Standard and Certifications
A number of standards can be applied to software development and its management. Industry-recognized certifications that are based on these standards allow an organization to have its adherence to these standards audited and certified—demonstrating specific improvements in product and service quality, development costs, and time-to-market achieved.
In the category of software-process improvement models and standards, the Capability Maturity Model (CMM) of the Software Engineering Institute (SEI) figures prominently. The CMM is a method for evaluating and measuring the maturity of the software-development process of an organization on a scale of 1 to 5. Each maturity level is a defined achievement in process improvement that has stabilized a key part of an organization's processes. While there is no actual "certification" of the capability or maturity levels reached, organizations can receive a level rating through an SEI-authorized appraiser, who will determine whether they are performing CMM practices and to what level.
For quality standards, look to ISO/IEC 9001/9000-3. ISO 9000 is a set of standards for quality assurance that was developed by the International Standards Organization (ISO) and first published in 1987. ISO 9001 was designed to be a generic standard, applicable to any business; so, a new paper, ISO 9000-3, was developed to specialize those standards for the development, supply, and maintenance of software. For a system to be ISO-compliant, an organization's processes must meet specific standards, be documented, and be consistently practiced. Documentation is a critical element for ISO compliance. It helps an organization to understand, control, and improve its processes. ISO does not certify organizations. Instead, accreditation bodies exist to audit companies that apply for ISO 9001 compliance. After it is received, an ISO certification must be renewed at regular intervals.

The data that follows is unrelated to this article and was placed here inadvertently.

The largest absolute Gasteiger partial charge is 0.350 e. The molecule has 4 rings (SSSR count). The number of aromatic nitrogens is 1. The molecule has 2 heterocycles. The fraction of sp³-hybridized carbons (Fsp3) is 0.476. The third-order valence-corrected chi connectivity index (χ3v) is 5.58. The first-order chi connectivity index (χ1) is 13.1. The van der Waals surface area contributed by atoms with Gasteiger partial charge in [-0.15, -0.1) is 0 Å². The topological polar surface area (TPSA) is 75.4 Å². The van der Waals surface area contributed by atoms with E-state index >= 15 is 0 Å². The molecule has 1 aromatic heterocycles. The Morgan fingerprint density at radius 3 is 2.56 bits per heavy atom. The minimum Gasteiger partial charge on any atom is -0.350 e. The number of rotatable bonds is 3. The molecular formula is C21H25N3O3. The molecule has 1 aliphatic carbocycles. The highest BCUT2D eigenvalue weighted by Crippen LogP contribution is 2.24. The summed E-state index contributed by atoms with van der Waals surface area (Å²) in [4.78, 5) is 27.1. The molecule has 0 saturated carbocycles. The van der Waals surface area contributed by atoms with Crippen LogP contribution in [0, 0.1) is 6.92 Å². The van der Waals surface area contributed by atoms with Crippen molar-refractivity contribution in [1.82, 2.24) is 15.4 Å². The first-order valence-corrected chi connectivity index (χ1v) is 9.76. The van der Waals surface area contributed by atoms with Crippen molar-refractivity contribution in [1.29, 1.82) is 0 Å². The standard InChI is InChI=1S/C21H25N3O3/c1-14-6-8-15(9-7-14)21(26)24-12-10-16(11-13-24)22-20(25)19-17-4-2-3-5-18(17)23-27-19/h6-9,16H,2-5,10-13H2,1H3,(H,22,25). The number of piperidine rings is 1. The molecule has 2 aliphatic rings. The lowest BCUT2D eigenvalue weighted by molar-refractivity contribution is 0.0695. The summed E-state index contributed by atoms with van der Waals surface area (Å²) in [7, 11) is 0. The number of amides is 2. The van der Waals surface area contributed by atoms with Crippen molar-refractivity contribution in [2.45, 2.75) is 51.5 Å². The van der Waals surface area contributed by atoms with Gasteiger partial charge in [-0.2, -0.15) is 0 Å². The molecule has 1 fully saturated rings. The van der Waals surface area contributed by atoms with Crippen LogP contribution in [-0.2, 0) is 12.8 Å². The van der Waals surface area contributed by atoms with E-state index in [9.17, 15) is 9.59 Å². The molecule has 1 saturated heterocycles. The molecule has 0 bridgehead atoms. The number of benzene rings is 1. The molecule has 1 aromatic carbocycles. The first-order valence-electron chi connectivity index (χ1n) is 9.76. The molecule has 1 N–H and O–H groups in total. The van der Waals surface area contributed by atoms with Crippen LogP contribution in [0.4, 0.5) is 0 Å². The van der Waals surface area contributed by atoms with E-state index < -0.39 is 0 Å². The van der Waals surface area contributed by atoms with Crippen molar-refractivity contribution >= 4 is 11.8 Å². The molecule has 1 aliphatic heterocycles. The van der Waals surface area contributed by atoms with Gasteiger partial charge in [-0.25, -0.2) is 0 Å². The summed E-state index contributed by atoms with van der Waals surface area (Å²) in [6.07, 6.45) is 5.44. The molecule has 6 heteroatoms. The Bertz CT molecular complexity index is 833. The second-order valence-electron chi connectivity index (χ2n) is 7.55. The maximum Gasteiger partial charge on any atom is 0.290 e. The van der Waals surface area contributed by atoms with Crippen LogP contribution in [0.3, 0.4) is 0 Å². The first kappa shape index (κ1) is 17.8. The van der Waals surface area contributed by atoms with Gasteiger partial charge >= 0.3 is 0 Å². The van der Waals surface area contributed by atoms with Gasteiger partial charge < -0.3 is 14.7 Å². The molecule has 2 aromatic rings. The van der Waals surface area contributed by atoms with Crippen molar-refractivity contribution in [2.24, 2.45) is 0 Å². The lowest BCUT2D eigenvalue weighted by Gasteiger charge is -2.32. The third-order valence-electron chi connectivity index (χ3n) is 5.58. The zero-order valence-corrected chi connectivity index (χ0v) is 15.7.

There are many standards that are specific to certain domains of IT. For example, the Information Technology Information Library (ITIL) is a framework of best practices for IT service management. Good architects spend time researching the standards and frameworks that are most relevant to their area of specialization, and they learn how those practices can improve the quality of their work, as well as the overall performance of their organization.
Another topic of which you should be aware is IT governance. This term refers to both a body of knowledge and practices, as well as a corporate organizational structure. Gaining more attention in recent years as a result of compliance initiatives, IT governance mitigates IT risks. It also ensures that investments that are made by an organization in IT provide actual business value.
In the context of compliance with internal policy or regulation, IT governance is often implemented with the support of one or more frameworks, such as ITIL or Control Objectives for Information and related Technology (COBIT). ITIL addresses the IT delivery and support area, while COBIT supports financial auditing and controls. Governance frameworks are typically composed of a technical component and an organizational one. Organizationally, they must include the involvement of senior management and provide education across all of IT with regard to the policies and procedures that are in place to meet regulatory and standards requirements. The technical component must implement those policies and procedures through tools and other technical controls.